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What’s driving the UK tax insurance boom?

Author: ICAEW Insights

Published: 26 Jan 2024

Lower prices, deeper expertise and broader risk appetites are just some of the factors behind huge growth in the market.
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Tax insurance in the UK has seen massive growth in the past five years. Marsh Specialty Head of Tax Insurance Dr Leon Steenkamp says the sector has become much more active since he joined in 2018.

“At that point, there were three or four providers,” he says. “Now, there are more than 10. That competition has put downward pressure on the cost. It used to be very expensive to buy tax insurance. Now, it can be purchased for a far more reasonable price.”

Mainly bought by companies but sometimes individuals, tax insurance protects holders from the risk of authorities successfully challenging their tax position. For example, companies could use it as a safeguard against costly rulings in HMRC disputes.

One growth factor, Steenkamp notes, is that tax insurers have beefed up their internal expertise. “They have senior people, such as law-firm partners, who understand the risks and are comfortable in that world,” he says. “They also have networks of advisers – not just in the UK, but other countries where they work. That depth of expertise has fed a huge expansion of providers’ risk appetites.”

According to Steenkamp, the market’s biggest global hubs are New York and London.

Substance test

Steenkamp says growth in the UK tax insurance market is coming from five main uses:

1) General mergers and acquisitions (M&A)

 During an M&A deal, a buyer may find historical tax exposures within the target company. In certain cases, those exposures may be insurable.

“In a deal where a private equity firm is the seller, that firm would typically not want to provide indemnities for risks linked to the target – especially around tax,” Steenkamp says. “So we’ve seen lots of growth in that area, to transfer risks related to the target’s tax history from the buyer to the insurer.”

2) Losses in M&A

A target company may have lots of losses that the buyer wants to use as a post-deal asset. For example, the buyer may wish to write down its profits against them. But in some jurisdictions, those losses are forfeit if the target changes the nature of its trade.

“It’s a big question,” says Steenkamp. “You’re buying the company because it needs tweaking to become profitable. But at what point do your tweaks become major changes? This is a grey area that HMRC won’t even rule on – and forfeiting those losses could be a costly disaster. So tax insurance can step in.”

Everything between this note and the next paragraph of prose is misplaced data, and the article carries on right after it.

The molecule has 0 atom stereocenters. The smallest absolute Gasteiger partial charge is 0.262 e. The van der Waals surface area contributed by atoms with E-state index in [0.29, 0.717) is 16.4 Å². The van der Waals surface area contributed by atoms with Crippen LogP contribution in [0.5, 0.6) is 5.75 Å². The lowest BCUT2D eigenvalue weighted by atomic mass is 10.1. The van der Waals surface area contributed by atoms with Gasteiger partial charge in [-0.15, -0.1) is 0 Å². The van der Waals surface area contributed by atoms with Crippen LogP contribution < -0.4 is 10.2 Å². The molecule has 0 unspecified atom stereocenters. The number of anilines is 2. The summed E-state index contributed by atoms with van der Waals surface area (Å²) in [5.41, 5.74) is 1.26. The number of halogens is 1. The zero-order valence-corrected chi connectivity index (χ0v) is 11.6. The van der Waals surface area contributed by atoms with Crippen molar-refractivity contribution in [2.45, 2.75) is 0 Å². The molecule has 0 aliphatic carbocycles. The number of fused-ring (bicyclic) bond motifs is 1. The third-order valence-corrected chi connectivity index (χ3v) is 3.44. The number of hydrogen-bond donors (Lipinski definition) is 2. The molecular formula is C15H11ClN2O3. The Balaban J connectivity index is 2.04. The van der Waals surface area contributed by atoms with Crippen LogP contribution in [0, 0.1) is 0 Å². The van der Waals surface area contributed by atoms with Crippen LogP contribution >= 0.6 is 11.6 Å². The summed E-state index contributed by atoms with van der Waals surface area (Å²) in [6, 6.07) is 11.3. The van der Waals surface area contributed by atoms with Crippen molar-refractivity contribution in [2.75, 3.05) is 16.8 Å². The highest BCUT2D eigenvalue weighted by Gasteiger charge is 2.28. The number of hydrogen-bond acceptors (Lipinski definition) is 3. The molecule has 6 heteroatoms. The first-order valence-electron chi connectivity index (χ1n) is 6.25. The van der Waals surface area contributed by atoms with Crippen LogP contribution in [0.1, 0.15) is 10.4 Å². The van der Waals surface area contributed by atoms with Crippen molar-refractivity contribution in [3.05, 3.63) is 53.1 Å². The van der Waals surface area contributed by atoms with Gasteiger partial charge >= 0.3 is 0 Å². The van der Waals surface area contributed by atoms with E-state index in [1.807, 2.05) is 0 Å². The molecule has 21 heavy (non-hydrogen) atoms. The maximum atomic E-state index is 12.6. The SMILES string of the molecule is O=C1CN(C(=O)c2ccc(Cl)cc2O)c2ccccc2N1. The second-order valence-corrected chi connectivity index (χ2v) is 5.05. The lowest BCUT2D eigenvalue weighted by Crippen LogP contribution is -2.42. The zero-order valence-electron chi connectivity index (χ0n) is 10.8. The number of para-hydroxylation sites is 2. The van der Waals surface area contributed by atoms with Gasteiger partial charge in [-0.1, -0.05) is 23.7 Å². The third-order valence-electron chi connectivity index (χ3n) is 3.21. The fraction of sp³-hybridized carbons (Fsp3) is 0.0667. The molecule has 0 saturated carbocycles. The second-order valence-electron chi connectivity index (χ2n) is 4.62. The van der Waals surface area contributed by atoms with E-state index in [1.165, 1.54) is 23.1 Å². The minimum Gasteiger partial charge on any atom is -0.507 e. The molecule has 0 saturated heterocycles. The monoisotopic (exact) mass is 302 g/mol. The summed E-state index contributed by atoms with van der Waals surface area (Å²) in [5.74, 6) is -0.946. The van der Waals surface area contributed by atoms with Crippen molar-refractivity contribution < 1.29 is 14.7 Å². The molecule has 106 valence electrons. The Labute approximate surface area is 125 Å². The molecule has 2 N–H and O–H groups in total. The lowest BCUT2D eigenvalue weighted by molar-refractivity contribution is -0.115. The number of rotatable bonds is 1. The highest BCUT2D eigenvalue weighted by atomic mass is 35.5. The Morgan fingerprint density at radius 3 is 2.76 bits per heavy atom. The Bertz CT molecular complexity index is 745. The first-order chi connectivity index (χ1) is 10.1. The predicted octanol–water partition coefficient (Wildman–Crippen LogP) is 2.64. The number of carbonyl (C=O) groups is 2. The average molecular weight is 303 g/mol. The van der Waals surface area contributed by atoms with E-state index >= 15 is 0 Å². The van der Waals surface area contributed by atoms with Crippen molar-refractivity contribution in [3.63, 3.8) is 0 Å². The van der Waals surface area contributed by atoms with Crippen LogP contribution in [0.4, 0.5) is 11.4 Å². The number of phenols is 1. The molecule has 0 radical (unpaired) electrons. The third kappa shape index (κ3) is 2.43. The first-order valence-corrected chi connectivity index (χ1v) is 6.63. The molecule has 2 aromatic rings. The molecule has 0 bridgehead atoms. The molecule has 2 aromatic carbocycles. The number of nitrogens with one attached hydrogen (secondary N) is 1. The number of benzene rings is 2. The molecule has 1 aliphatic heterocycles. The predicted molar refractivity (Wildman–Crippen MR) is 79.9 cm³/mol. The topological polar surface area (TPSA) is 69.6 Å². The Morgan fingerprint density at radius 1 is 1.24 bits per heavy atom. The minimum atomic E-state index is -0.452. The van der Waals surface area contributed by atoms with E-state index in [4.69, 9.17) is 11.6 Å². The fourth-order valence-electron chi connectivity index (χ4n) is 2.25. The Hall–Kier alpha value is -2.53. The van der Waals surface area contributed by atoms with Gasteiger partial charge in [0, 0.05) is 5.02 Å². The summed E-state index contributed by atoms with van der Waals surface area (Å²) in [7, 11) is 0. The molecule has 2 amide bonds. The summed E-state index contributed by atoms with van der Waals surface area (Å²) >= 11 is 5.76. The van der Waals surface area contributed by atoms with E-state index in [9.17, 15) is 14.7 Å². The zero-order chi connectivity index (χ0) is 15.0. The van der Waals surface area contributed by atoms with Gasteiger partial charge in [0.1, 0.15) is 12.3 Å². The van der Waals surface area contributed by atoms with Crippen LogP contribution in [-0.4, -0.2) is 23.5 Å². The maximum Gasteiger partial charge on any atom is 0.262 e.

3) Restructurings in a non-deal context

 Any company that wants to move part of its business from one country to another would have to check that it is acting in line with local tax rules. It could get a ruling on that from the relevant authorities – but there is a snag.

“Depending on the jurisdiction, rulings can take a very long time to come through,” Steenkamp says. “And you can’t wait around for six months to start your restructuring. Your adviser may say your plan is mostly fine, but risks remain on certain steps. Unlike rulings, tax insurance can be obtained quite quickly. So in a few weeks, you can insure those risks, in lieu of a ruling.”

Steenkamp points out that, in jurisdictions where rulings come through quickly, uptake of tax insurance tends to be lower.

4) Double-tax treaty risks

 Global companies will often rely on the measures of double-taxation treaties to secure relief, Steenkamp explains.

However, such treaties set conditions, one of which is a substance test: has the company set up a true presence in the jurisdiction where it plans to enjoy the benefits of the treaty? Or is it a ‘brass-plate’ spinoff, formed of little more than a bank account? “In this case, tax insurance can provide coverage for uncertainty over substance,” says Steenkamp.

5) Recapitalising portfolio companies

 “Restructuring debt is a potential source of tax issues,” Steenkamp says. “Your tax adviser may not think your distributions should be liable, but may caution that the authorities could disagree. This is another area of uncertainty that tax insurance can address.”

Robust advice

HMRC and other authorities may generally be aware of the existence of tax insurance, Steenkamp says, but are not known to be concerned about it. “It’s not really relevant to them. From a technical standpoint, they are just looking for companies to pay the correct tax. If you have insurance in the background, that’s your decision.”

Steenkamp notes that accountants are becoming more aware of tax insurance, and can use that knowledge to add value to their services. “They can tell clients, ‘We can’t be 100% sure this is your tax position, because of factors X and Y’ or ‘This ruling is going to take too long’ and then point out that insurance is an option.”

Accountants are also playing a key role in the tax insurance market itself, by helping to create risk analyses for potential clients. “Much depends on that advice being robust and assured, because we use it to approach the insurance market on clients’ behalf,” Steenkamp says. “So it should not contain too many assumptions. The problem with assumptions is that they’re often also adopted by the insurer – unless they can be proved during underwriting.”

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